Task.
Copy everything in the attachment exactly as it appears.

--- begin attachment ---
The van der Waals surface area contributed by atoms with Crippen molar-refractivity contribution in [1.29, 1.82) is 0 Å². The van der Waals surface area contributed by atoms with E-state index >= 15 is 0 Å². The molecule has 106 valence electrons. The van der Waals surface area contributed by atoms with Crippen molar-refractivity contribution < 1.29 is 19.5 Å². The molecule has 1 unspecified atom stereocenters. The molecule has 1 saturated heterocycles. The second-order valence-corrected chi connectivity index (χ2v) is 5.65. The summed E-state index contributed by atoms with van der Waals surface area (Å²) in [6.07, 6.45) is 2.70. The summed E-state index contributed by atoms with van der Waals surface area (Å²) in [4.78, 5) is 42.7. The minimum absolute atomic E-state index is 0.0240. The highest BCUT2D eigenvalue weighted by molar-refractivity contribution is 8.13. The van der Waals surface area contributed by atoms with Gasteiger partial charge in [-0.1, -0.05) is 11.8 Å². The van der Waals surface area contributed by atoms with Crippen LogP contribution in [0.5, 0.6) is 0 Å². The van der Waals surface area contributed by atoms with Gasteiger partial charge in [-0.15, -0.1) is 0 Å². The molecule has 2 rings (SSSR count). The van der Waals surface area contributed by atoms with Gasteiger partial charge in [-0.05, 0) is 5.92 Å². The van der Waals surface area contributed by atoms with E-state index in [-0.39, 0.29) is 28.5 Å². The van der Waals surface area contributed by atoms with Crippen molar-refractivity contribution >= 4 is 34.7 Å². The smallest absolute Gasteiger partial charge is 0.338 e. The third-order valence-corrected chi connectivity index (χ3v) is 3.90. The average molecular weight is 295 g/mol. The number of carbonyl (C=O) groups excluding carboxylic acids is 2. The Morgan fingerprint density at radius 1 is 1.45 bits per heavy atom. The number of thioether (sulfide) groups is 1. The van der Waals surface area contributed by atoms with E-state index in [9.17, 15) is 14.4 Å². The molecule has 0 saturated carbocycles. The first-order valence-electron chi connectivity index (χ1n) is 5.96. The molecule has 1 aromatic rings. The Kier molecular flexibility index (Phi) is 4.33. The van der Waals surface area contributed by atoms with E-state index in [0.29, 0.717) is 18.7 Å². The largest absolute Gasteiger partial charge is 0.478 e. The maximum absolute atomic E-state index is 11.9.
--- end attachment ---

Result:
The van der Waals surface area contributed by atoms with Crippen molar-refractivity contribution in [1.29, 1.82) is 0 Å². The van der Waals surface area contributed by atoms with E-state index >= 15 is 0 Å². The molecule has 106 valence electrons. The van der Waals surface area contributed by atoms with Crippen molar-refractivity contribution < 1.29 is 19.5 Å². The molecule has 1 unspecified atom stereocenters. The molecule has 1 saturated heterocycles. The second-order valence-corrected chi connectivity index (χ2v) is 5.65. The summed E-state index contributed by atoms with van der Waals surface area (Å²) in [6.07, 6.45) is 2.70. The summed E-state index contributed by atoms with van der Waals surface area (Å²) in [4.78, 5) is 42.7. The minimum absolute atomic E-state index is 0.0240. The highest BCUT2D eigenvalue weighted by molar-refractivity contribution is 8.13. The van der Waals surface area contributed by atoms with Gasteiger partial charge in [-0.1, -0.05) is 11.8 Å². The van der Waals surface area contributed by atoms with Crippen LogP contribution in [0.5, 0.6) is 0 Å². The van der Waals surface area contributed by atoms with Gasteiger partial charge in [-0.15, -0.1) is 0 Å². The molecule has 2 rings (SSSR count). The van der Waals surface area contributed by atoms with Gasteiger partial charge in [-0.05, 0) is 5.92 Å². The van der Waals surface area contributed by atoms with E-state index in [-0.39, 0.29) is 28.5 Å². The van der Waals surface area contributed by atoms with Crippen molar-refractivity contribution >= 4 is 34.7 Å². The smallest absolute Gasteiger partial charge is 0.338 e. The third-order valence-corrected chi connectivity index (χ3v) is 3.90. The average molecular weight is 295 g/mol. The number of carbonyl (C=O) groups excluding carboxylic acids is 2. The Morgan fingerprint density at radius 1 is 1.45 bits per heavy atom. The number of thioether (sulfide) groups is 1. The van der Waals surface area contributed by atoms with E-state index in [9.17, 15) is 14.4 Å². The molecule has 0 saturated carbocycles. The first-order valence-electron chi connectivity index (χ1n) is 5.96. The molecule has 1 aromatic rings. The Kier molecular flexibility index (Phi) is 4.33. The van der Waals surface area contributed by atoms with E-state index in [0.29, 0.717) is 18.7 Å². The largest absolute Gasteiger partial charge is 0.478 e. The maximum absolute atomic E-state index is 11.9.